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15 December 2014 @ 02:12 pm
LJ Idol Season Nine: "Wish You Were Here"  
Wish You Were Here
lj idol season nine | week 31 | 1336 words
“The future outwits all our certitudes”

x-x-x-x-x

Before the age of eight, Danny Ruthers was forbidden to go into the attic. Once he was older, his mother let him come along with her as long as he promised not to touch the things on the shelf at the back. They didn't look very interesting anyway, Danny thought, and they were all out of reach. But when he was nine, his curiosity got the better of him. He moved a box over and climbed on it to get a better look, and discovered that there was more on that shelf than dusty knick-knacks and an old, broken clock. There was a small chest the size of a shoebox hidden at the very back, and it was not the least bit dusty.

The chest was also locked.

That chest turned Danny into a detective and a sneak. He poked in and around the other things on the shelf, but saw no sign of the key. Then he searched the various bags and boxes around the attic, quiet as a mouse and carefully putting everything back exactly as he'd found it. He figured his mother must open the chest from time to time, since it was so much cleaner than everything around it, and he didn't think she would keep the key somewhere that took a lot of digging. But he didn't find the key in the attic, so it had to be somewhere else, perhaps his mother's bedroom or the kitchen or his father's old desk?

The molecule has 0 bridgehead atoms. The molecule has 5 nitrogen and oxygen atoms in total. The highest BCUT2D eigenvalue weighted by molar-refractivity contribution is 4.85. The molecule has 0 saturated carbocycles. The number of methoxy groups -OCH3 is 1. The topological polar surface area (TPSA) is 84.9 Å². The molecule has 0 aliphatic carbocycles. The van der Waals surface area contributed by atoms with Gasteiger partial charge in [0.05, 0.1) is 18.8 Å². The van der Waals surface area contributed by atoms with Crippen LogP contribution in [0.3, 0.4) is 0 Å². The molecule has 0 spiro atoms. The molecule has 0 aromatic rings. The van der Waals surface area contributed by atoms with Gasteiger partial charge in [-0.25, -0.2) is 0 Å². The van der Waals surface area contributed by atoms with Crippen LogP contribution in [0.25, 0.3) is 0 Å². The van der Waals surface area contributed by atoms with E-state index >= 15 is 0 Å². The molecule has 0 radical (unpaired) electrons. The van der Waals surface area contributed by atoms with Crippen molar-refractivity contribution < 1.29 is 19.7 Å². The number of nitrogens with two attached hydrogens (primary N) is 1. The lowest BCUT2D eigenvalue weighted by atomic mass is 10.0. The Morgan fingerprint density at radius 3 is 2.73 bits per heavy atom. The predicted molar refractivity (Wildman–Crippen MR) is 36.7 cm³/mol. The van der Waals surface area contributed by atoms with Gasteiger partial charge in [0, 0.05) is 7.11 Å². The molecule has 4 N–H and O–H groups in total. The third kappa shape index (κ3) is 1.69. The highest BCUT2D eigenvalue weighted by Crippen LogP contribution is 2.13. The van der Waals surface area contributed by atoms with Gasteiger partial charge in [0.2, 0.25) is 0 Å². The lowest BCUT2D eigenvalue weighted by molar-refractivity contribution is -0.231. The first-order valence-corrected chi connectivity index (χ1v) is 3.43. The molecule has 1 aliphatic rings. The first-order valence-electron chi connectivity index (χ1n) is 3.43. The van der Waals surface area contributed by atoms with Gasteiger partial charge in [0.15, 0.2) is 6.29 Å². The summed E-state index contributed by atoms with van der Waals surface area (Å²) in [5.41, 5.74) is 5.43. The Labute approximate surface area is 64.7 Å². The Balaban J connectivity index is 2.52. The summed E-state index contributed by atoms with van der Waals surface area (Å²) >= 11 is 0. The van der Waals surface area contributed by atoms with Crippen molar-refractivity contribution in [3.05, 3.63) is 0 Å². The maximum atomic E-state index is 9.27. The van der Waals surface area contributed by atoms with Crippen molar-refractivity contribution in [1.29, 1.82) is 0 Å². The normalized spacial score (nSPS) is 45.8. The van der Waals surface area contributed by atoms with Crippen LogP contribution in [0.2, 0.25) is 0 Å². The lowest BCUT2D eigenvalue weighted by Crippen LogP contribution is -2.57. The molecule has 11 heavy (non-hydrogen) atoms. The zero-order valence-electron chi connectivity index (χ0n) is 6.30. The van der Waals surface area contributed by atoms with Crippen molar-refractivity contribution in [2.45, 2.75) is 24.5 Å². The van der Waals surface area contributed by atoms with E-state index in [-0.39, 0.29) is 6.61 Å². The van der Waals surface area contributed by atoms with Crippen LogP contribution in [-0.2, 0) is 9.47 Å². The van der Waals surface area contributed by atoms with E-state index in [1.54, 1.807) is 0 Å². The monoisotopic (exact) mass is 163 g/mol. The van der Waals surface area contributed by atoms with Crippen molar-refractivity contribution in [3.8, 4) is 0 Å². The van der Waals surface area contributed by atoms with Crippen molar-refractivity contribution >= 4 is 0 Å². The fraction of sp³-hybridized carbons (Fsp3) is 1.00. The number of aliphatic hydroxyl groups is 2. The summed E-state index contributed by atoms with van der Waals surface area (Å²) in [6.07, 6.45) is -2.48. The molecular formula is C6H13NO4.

He sighed. To search those places, he would have to wait until the right moment came along.

Danny's mother left the house more often than most mothers, on account of Danny's father being gone and her having to work to support the two of them. She'd never said where Danny's father went, just that he was gone, although she'd promised he wasn't dead. But if that was so, Danny thought, then why hadn't his father ever come back?

On Tuesday, Danny's mother went to the butcher shop, so he looked all through the desk. Nothing. Thursday night was spent rifling through the kitchen while his mother played canasta at Mrs. Bentley's. On Saturdays, his mother had her hair done at the beauty parlor, and was away for hours. Saturday morning, Danny was up off the living room floor and into her bedroom as soon as he heard the back door close.

The nightstands held lozenges and a bible, but no key. The bureau drawers contained sweaters and undergarments and even a paper bag filled with money, but it wasn't until Danny opened his mother's jewelry box on the vanity that he saw something promising. The small, golden key lying under her bracelets seemed just the right size. Danny took it and closed the jewelry box, then dashed up the stairs with the key in his hand.

He pulled a worn-out armchair over to the forbidden shelf, climbed up, and lifted the chest down and sat on the floor with it. Then he put the key in the lock, and turned it. It worked!

Danny opened the chest and peered inside. It seemed to be a collection of photographs. Why on earth would his mother make such an effort to hide them? He looked at each of them in turn, but they were just pictures of streets and people. His parents were in a few of them, and he recognized the Eiffel Tower from geography lessons at school. The pictures must have been from his parents' honeymoon in Paris.

At the very bottom of the pile was a postcard, also of the Eiffel Tower. It had no stamp or writing on it, and it gave off a strange golden, shimmering light. "Wow," Danny said. He fingered the edges of it, his skin going pins-and-needles with every touch. Then he looked closer at the actual picture, where there was a man facing him—a man who looked just like his father. Oh, how Danny missed him. His father had been gone for five years, now.